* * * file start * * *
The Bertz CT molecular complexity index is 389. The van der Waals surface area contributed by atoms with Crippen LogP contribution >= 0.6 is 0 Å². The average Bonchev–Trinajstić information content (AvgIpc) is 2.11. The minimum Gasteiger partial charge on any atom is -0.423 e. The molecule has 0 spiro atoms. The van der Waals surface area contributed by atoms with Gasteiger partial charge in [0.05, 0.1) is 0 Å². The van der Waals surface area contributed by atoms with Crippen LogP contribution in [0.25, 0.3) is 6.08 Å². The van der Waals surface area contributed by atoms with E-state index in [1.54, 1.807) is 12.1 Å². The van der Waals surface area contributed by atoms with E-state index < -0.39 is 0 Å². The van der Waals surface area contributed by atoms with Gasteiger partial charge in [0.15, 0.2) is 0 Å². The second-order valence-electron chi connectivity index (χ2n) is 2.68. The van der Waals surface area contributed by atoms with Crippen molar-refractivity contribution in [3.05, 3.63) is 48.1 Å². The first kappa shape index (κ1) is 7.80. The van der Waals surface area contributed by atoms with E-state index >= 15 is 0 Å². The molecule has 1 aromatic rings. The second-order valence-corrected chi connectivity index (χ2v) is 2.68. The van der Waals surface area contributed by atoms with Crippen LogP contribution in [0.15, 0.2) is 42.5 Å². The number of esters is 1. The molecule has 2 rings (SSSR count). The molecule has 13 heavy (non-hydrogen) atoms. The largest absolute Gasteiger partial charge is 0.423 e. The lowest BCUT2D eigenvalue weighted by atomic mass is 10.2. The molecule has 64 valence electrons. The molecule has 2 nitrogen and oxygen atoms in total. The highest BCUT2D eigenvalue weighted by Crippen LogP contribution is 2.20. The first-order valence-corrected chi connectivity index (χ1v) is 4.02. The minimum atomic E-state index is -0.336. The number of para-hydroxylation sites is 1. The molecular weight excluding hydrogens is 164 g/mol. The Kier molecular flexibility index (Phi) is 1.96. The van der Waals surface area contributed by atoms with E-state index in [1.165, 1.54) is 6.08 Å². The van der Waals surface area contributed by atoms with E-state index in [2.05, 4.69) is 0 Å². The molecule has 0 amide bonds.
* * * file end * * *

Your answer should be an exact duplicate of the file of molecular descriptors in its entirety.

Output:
The Bertz CT molecular complexity index is 389. The van der Waals surface area contributed by atoms with Crippen LogP contribution >= 0.6 is 0 Å². The average Bonchev–Trinajstić information content (AvgIpc) is 2.11. The minimum Gasteiger partial charge on any atom is -0.423 e. The molecule has 0 spiro atoms. The van der Waals surface area contributed by atoms with Gasteiger partial charge in [0.05, 0.1) is 0 Å². The van der Waals surface area contributed by atoms with Crippen LogP contribution in [0.25, 0.3) is 6.08 Å². The van der Waals surface area contributed by atoms with E-state index in [1.54, 1.807) is 12.1 Å². The van der Waals surface area contributed by atoms with E-state index < -0.39 is 0 Å². The van der Waals surface area contributed by atoms with Gasteiger partial charge in [0.15, 0.2) is 0 Å². The second-order valence-electron chi connectivity index (χ2n) is 2.68. The van der Waals surface area contributed by atoms with Crippen molar-refractivity contribution in [3.05, 3.63) is 48.1 Å². The first kappa shape index (κ1) is 7.80. The van der Waals surface area contributed by atoms with E-state index >= 15 is 0 Å². The molecule has 1 aromatic rings. The second-order valence-corrected chi connectivity index (χ2v) is 2.68. The van der Waals surface area contributed by atoms with Crippen LogP contribution in [0.15, 0.2) is 42.5 Å². The number of esters is 1. The molecule has 2 rings (SSSR count). The molecule has 13 heavy (non-hydrogen) atoms. The largest absolute Gasteiger partial charge is 0.423 e. The lowest BCUT2D eigenvalue weighted by atomic mass is 10.2. The molecule has 64 valence electrons. The molecule has 2 nitrogen and oxygen atoms in total. The highest BCUT2D eigenvalue weighted by Crippen LogP contribution is 2.20. The first-order valence-corrected chi connectivity index (χ1v) is 4.02. The minimum atomic E-state index is -0.336. The number of para-hydroxylation sites is 1. The molecular weight excluding hydrogens is 164 g/mol. The Kier molecular flexibility index (Phi) is 1.96. The van der Waals surface area contributed by atoms with E-state index in [1.165, 1.54) is 6.08 Å². The van der Waals surface area contributed by atoms with E-state index in [2.05, 4.69) is 0 Å². The molecule has 0 amide bonds.